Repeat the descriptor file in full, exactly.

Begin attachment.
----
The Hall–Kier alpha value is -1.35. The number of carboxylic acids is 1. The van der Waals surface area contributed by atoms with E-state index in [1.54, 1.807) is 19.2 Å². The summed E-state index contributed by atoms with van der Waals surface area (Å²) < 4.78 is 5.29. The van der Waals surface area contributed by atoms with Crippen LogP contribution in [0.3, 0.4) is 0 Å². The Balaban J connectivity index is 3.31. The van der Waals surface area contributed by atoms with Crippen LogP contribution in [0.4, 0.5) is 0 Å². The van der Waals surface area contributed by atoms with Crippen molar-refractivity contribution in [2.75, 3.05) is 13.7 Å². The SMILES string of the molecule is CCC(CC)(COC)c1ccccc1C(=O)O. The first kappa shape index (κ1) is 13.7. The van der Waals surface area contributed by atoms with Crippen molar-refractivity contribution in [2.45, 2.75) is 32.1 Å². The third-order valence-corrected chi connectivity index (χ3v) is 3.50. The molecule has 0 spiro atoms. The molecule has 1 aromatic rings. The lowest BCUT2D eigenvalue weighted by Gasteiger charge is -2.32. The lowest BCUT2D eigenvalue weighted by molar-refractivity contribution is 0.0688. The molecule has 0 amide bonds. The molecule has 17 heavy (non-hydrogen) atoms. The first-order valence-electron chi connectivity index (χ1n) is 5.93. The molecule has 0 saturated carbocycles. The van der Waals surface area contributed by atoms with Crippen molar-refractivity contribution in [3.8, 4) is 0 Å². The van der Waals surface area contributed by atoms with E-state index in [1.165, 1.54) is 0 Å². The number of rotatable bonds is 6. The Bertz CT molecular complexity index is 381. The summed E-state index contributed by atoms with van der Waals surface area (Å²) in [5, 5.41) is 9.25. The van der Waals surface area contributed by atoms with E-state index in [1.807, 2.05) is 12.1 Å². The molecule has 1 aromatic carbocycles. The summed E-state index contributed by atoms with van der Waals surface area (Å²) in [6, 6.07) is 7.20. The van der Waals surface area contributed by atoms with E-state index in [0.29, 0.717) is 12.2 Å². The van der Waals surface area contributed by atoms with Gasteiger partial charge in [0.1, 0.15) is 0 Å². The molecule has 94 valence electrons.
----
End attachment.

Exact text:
The Hall–Kier alpha value is -1.35. The number of carboxylic acids is 1. The van der Waals surface area contributed by atoms with E-state index in [1.54, 1.807) is 19.2 Å². The summed E-state index contributed by atoms with van der Waals surface area (Å²) < 4.78 is 5.29. The van der Waals surface area contributed by atoms with Crippen LogP contribution in [0.3, 0.4) is 0 Å². The Balaban J connectivity index is 3.31. The van der Waals surface area contributed by atoms with Crippen LogP contribution in [0.4, 0.5) is 0 Å². The van der Waals surface area contributed by atoms with Crippen molar-refractivity contribution in [2.75, 3.05) is 13.7 Å². The SMILES string of the molecule is CCC(CC)(COC)c1ccccc1C(=O)O. The first kappa shape index (κ1) is 13.7. The van der Waals surface area contributed by atoms with Crippen molar-refractivity contribution in [2.45, 2.75) is 32.1 Å². The third-order valence-corrected chi connectivity index (χ3v) is 3.50. The molecule has 0 spiro atoms. The molecule has 1 aromatic rings. The lowest BCUT2D eigenvalue weighted by Gasteiger charge is -2.32. The lowest BCUT2D eigenvalue weighted by molar-refractivity contribution is 0.0688. The molecule has 0 amide bonds. The molecule has 17 heavy (non-hydrogen) atoms. The first-order valence-electron chi connectivity index (χ1n) is 5.93. The molecule has 0 saturated carbocycles. The van der Waals surface area contributed by atoms with Crippen molar-refractivity contribution in [3.8, 4) is 0 Å². The van der Waals surface area contributed by atoms with E-state index in [1.165, 1.54) is 0 Å². The number of rotatable bonds is 6. The Bertz CT molecular complexity index is 381. The summed E-state index contributed by atoms with van der Waals surface area (Å²) in [5, 5.41) is 9.25. The van der Waals surface area contributed by atoms with E-state index in [1.807, 2.05) is 12.1 Å². The molecule has 1 aromatic carbocycles. The summed E-state index contributed by atoms with van der Waals surface area (Å²) in [6, 6.07) is 7.20. The van der Waals surface area contributed by atoms with E-state index in [0.29, 0.717) is 12.2 Å². The van der Waals surface area contributed by atoms with Gasteiger partial charge in [0.1, 0.15) is 0 Å². The molecule has 94 valence electrons.